Israeli Study Could Help Solve Infertility

Published: May 18th 2010
in News » Israel

Radiation improves sperm cells
Pic: (illustration) Fotolia

Israeli researchers from both Meir Hospital located in Kfar Sava along with scientists of Bar Ilan University launched a medical breakthrough that could increase the chances of conception for couples looking to conceive through in vitro treatments. The researchers discovered the ability of visible light to increase sperm motility. Male infertility, more specifically low-quality sperm, account for 35 to 40 per cent of infertility cases.


Though radiation tends to have a bad reputation, usually being attributed as dangerous to the human body particularly causing damage to cells, the experiments showed that the sperm cells did not show any damage.


In fact, after three minutes of radiation exposure with wavelengths ranging from 400 to 700 nanometers, scientists discovered an increase in oxygen particles known as reactive oxygen species or (ROS) containing oxygen ions and peroxides were found as a result of the light waves. This increase in ROS has been attributed to the increase of motility of sperm.  The sperm samples also showed an increase amount of the protein kinase A, an enzyme which is responsible for many key functions within sperm cells. Calcium ions within the sperm cell were increased due to the visible light waves as well. 


In most cases of male infertility, the cause for substandard sperm quality is difficult to determine. Whether the issue lays in the quantity or quality of sperm, this discovery will have a positive contribution to success rates in in-vitro treatments as increased sperm motility means an increase in the chances of one sperm cell reaching the egg on its own. If not, and the issue is both quantity and quality of sperm, doctors execute what’s called micromanipulation of fertilization where a single spermatozoon is inserted into the egg.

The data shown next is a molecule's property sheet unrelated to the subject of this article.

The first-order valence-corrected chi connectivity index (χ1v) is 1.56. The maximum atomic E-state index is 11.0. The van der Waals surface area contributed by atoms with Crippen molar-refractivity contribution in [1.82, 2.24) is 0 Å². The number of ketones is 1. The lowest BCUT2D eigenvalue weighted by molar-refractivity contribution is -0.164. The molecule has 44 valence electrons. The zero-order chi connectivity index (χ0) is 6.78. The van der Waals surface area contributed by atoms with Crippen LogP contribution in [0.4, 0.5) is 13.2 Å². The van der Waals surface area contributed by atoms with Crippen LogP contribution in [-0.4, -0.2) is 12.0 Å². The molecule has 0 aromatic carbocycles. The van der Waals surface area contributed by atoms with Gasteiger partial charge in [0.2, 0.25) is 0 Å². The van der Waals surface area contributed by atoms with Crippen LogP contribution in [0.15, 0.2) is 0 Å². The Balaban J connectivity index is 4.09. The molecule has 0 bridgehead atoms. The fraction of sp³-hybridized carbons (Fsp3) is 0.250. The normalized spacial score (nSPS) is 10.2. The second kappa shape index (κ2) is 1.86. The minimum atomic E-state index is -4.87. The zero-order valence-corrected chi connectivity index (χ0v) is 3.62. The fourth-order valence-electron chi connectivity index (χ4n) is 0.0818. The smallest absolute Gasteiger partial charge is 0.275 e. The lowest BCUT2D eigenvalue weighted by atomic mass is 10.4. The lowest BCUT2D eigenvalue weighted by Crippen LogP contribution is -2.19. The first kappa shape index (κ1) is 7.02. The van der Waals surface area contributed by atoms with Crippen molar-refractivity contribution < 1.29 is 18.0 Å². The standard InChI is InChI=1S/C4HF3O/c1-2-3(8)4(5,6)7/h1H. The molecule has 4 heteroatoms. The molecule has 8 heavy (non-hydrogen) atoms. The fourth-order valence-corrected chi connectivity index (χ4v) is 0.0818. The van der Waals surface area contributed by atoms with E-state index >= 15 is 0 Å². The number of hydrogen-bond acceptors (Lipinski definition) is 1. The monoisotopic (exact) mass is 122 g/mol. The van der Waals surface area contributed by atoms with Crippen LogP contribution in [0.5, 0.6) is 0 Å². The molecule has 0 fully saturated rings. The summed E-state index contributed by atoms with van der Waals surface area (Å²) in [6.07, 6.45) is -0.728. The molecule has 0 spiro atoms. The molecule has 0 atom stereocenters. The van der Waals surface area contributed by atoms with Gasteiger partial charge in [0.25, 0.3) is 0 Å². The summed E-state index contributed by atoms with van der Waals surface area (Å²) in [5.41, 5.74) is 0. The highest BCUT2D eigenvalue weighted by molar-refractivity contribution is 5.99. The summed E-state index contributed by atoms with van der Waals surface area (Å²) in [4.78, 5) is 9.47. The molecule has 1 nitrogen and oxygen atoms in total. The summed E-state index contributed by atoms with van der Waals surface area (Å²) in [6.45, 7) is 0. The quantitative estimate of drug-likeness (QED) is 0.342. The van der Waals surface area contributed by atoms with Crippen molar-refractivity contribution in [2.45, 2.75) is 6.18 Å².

"Our hope is that the new method which was tested, much like the additional methods that are currently being researched, could improve the success rate and provide hope to couples who are not helped by fertility treatments stemming from low-quality sperm," Professor and director of the In-Vitro unit at the Obstetrics and Gynecology Department of the Meir Hospital in Israel, Adrian Shulman, tells Ha’aretz.


There is a level of ambiguity in the testing of sperm for quality. Shulman goes on to discuss the difficulty in the testing done for poor quality sperm patients. Shulman addresses the changes sperm cells undergo between the time of ejaculation and the time of fertilization. Furthermore due to the lifespan of sperm which has been reported to be 72 days, the tests may show that a male patient’s sperm is poor quality but this may be only due to an illness of medical treatment that the patient underwent two months prior to the testing. Therefore, Shulman advises that a second test should be taken between two and three months after the first test to ensure accuracy in the findings.


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